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The Book: About Can't We Talk About Something More Pleasant?

“Between their one-bad-thing-after-another lives and the Depression, World War II, and the Holocaust, in which they’d both lost family…who could blame them for not wanting to talk about death?” – Roz Chast in Can’t We Talk About Something More Pleasant?

Roz Chast’s parents were in their mid-90s, living in the same run-down Brooklyn apartment they’d been in for 48 years and where Chast grew up, when her mother’s physical health and father’s mental state necessitated a change. “Gut-wrenching and laugh-out-loud funny” (Milwaukee Journal Sentinel), Chast’s memoir, Can’t We Talk About Something More Pleasant?, is a mix of four-color cartoons, family photos, sketches, found documents, and narrative storytelling that chronicles the conflicting emotions, memories, and practical challenges of her parents’ last years and passing.

With chapter titles like “The Beginning of the End,” “The Elder Lawyer,” and “Kleenex Abounding,” Chast’s humor guides us through events all too familiar to many Americans, from cleaning out the detritus of her parents’ cluttered apartment to the sudden learning curve and anxiety associated with wills, health-care proxy and power-of-attorney forms, end-of-life directives, assisted-living costs, and weird cravings for tuna fish sandwiches. “Her idiosyncratic cartoonist’s style cocoons this profound story of suffering in laughter,” noted the National Book Foundation. The book comes to life “in vivid layers of anxiety, guilt, grime, humor, love, and sadness.”

The memoir begins with Chast going back after a long hiatus to check in on her parents in Brooklyn—“not the Brooklyn of artists or hipsters,” she explained, but the Brooklyn of “smelly hallways and neighbors having screaming fights” and “people who have been left behind by everything and everyone.” Her mother, Elizabeth, was built like a peasant, she’d say: short, solid, and strong. A former assistant principal in an elementary school, she was decisive, domineering, unafraid to make enemies, and prone to loud, angry outbursts she called “a blast from Chast,” especially toward her husband and daughter.

Chast as a child was more like her father, George, a gentle, easily distracted man and a chronic worrier. He was a high school French and Spanish teacher who also spoke Italian and Yiddish and loved words and languages, but he couldn’t handle simple everyday tasks. He never learned to drive or swim, and never used the stove except to boil water for tea. Whereas Chast’s mother had a thick skin, he did not and was intimidated by his wife, most often doing what she told him to do.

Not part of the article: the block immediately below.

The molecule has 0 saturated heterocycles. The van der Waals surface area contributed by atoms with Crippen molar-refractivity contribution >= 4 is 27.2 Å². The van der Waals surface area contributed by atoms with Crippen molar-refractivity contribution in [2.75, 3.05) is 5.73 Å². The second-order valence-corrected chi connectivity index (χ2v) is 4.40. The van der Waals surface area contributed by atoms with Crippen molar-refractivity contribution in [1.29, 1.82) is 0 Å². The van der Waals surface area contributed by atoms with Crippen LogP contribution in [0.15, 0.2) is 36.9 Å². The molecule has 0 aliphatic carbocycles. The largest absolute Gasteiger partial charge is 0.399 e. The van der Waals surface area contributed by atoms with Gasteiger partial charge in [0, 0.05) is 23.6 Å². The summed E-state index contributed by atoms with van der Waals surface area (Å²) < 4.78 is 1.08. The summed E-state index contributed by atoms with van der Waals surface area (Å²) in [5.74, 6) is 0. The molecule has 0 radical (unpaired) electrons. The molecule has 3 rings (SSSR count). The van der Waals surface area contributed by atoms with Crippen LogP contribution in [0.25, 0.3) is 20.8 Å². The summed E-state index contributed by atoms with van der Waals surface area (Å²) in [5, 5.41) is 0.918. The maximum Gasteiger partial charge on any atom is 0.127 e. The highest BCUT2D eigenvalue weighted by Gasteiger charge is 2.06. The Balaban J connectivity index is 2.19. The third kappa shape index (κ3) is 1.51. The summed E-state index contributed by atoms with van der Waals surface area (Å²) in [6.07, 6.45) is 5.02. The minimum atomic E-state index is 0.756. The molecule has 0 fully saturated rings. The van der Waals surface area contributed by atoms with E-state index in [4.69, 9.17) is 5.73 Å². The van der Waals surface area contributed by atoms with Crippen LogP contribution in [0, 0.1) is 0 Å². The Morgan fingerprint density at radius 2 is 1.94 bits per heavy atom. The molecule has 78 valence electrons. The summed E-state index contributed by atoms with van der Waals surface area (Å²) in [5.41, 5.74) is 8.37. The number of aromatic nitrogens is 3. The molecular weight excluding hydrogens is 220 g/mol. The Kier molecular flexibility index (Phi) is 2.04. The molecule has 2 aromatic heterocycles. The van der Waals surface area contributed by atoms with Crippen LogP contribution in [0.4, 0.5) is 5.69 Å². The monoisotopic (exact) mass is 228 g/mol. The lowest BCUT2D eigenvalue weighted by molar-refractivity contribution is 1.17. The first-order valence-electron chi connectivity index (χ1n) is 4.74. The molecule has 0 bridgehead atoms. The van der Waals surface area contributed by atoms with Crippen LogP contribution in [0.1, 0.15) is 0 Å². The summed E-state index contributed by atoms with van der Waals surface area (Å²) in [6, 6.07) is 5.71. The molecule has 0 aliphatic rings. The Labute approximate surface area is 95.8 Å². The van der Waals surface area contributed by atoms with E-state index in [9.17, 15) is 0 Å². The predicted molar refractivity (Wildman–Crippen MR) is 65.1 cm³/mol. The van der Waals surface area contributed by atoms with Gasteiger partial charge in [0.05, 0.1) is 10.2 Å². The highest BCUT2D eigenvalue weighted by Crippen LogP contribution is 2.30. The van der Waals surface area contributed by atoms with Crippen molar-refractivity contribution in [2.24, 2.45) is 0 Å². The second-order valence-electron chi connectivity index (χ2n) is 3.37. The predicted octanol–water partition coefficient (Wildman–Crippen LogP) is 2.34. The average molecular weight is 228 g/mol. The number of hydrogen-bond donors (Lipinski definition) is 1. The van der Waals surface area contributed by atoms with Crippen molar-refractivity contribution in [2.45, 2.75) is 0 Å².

Born ten days apart and married in 1938, her parents did everything together in a rhythm all their own. Their concept of “being happy,” wrote Chast, quoting her mother, “was for modern people or movie stars. I.e., degenerates.” They were frugal and at home amidst a half-century buildup of saved articles: a drawer of pencils; piles of defunct bank books; and a closet full of old galoshes, fly swatters, tattered bathrobes, and broken manual typewriters.

It was a need to look into this closet that caused Elizabeth to fall off a ladder and end up in the hospital. Chast takes her father back to her home in Connecticut to look after him during her mother’s absence, but he becomes disoriented and increasingly frantic about mundane and sometimes imaginary worries. When it becomes clear that her parents can’t go on living as they had been for decades, Chast begins the journey of moving them into an assisted living facility; the “massive, deeply weird, and heartbreaking job” of going through their possessions; and preparing for their long and expensive decline. “We don’t deal with death in this society,” said Chast. “We pretend it doesn’t exist. Crank up the Muzak and spray the whole topic with room freshener” (GeriPal).

Chast’s best coping mechanism through it all was to draw and take notes. “Cartoons, as it happens, are tailor-made for the absurdities of old age, illness and dementia, the odd dramas and grinding repetition expertly illustrated by copious exclamation points, capital letters and antic drawings” (New York Times). Her lines, in both her words and drawings, are jittery “like a very old person’s voice” or a “polygraph having a nervous breakdown” (Boston Globe).

Writing this book, said Chast, was not cathartic. “I didn’t write it for catharsis. I think, especially with my parents, I wanted to remember who they were” (PBS). “I hope it comes across that my feelings for them were complex, but that I do think of them as amazing people. I wanted a different kind of relationship with my mother, but it was too late for that. I wrote the book to help those going through this, and to make them feel they’re not alone. You do get through it” (Publishers Weekly).


Adapted from the NEA Big Read website